Tuesday, May 05, 2020

Melanie Dool’s gardening column in association with Orchardstown Garden Centre

MUCH as I like plants, I have a feeling that there are far too many types in the market place. A serious collector of snowdrops would immediately object to that statement and part of me agrees as a favourite plant of mine is the rhododendron. What I am saying is that by all means have more of any plant type but make sure that they are really distinct and not marginally different as is the case of so many plant groups.


Plant breeders are catering for the mass market whether it is a food crop for the farmers or a pretty flowering plant for ornamental purposes, and there is a danger that the older plants of all types will be gradually discarded in favour of the fewer and newer bred introductions.

Variety is the spice of life’ and to aid diversity we probably need to have a balance of all plant types, including many of the hardy old varieties that gardeners of previous generations have cultivated.

The following few perennials are some of the best and easiest to grow for anyone and it would make a good start for a beginner too.


This is an old fashioned cottage garden favourite called Aquilegia, which flowers from April until June and continues to be as popular as ever with their pretty “bonnet” shaped flowers in many colour combinations and also some with double flowers but I think the singles are prettier. ‘McKana Hybrids’ are a huge improvement on older selections and they grow almost anywhere without much attention. ‘Woodside’ has golden variegated leaves in addition to its pink/maroon flowers.


It is one of our favourite native flowering plants from June onwards and grows well in damp conditions and the garden selections, including ‘Excelsior Hybrids’, come in many colours and are easy to establish and if they like you they will self sow and increase in numbers.


These herbaceous perennials grow and flower every year and depending on the type can have snow white flowers from December-February such as varieties of the “Christmas Rose” Helleborus niger but these are prone to slug damage and need protecting whereas the “Easter or Lenten Roses” Helleborus orientalis are much easier to grow and can be left to fend for themselves and not be damaged. These latter hellebores come in a huge range of colours and flower shapes from single to fully double. There are many breeders who have introduced good garden varieties such as the ‘Ashwood Garden Hybrids’ and ‘Snowdon Strain’ which flower January to April.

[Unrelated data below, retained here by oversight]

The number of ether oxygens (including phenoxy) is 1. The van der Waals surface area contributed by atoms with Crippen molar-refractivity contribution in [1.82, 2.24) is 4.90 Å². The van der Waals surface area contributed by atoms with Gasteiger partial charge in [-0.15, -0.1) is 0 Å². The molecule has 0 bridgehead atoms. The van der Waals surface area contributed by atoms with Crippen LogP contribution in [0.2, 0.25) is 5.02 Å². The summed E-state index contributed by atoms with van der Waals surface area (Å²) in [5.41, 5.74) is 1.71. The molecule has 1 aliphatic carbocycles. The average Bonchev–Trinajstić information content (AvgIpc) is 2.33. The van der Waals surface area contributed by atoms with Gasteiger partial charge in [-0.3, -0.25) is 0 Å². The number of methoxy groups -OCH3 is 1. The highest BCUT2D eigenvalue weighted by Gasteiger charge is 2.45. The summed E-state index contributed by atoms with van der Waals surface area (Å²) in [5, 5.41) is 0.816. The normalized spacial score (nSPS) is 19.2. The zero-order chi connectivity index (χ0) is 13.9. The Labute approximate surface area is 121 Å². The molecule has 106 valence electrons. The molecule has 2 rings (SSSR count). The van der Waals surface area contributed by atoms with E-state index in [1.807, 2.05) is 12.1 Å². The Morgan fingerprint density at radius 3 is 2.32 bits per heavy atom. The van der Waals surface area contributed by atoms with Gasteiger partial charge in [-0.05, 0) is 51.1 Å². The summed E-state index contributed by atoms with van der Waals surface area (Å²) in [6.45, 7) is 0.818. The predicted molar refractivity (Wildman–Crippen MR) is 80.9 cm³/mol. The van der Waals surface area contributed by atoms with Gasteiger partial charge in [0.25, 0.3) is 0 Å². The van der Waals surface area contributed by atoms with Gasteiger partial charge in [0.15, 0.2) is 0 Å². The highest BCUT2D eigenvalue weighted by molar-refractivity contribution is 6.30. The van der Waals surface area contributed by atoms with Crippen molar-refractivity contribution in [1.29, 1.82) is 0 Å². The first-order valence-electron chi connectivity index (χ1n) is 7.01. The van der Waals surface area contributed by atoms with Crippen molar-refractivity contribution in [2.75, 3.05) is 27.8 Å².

A long time cottage garden favourite and still very popular is the Lupin which flowers in great profusion from late May through June and sometimes with another flush of flowers later in the summer. They have long flower spikes which can be a pure colour such as blue, red, white and yellow or two-tone colours of any of the single colours and the ‘Russell Hybrids’ are still probably the best selection, growing 60-80cm high but smaller types called ‘Gallery Hybrids’ are now available but not quite as good.

Bearded Tongue

The common name is not that common and the official name of Penstemon is mostly used and includes a huge number of old and newly bred hybrids. The long branching spikes of tubular flowers from July to October come in a range of colours such as shades of red, pink, blue and white but no yellow. There are too many new breeds to recommend any one type but they can be selected when in flower during the summer.

Final note

These plants are widely available but the nice thing to know is that all the above can be sown from seed and it can also be a fun thing to grow some of your own selections from seed saved from established plants.


The sowing of flowers and vegetables is in full swing and germination under near to ideal conditions means that some seedlings will appear within days. For the more impatient sow some of those ‘Speedy Veg’ where you can be eating exciting spicy or oriental salads within three weeks and for fast maturing flowers grow some compact nasturtiums and perhaps for scent try a selection of climbing sweet peas. Sowing a patch with wildflower seeds is all the rage and this can continue until early June and is a ‘win win’ as the flowers are pretty and the bees and butterflies can enjoy them too.

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By Melanie Dool
Contact Newsdesk: 051 874951

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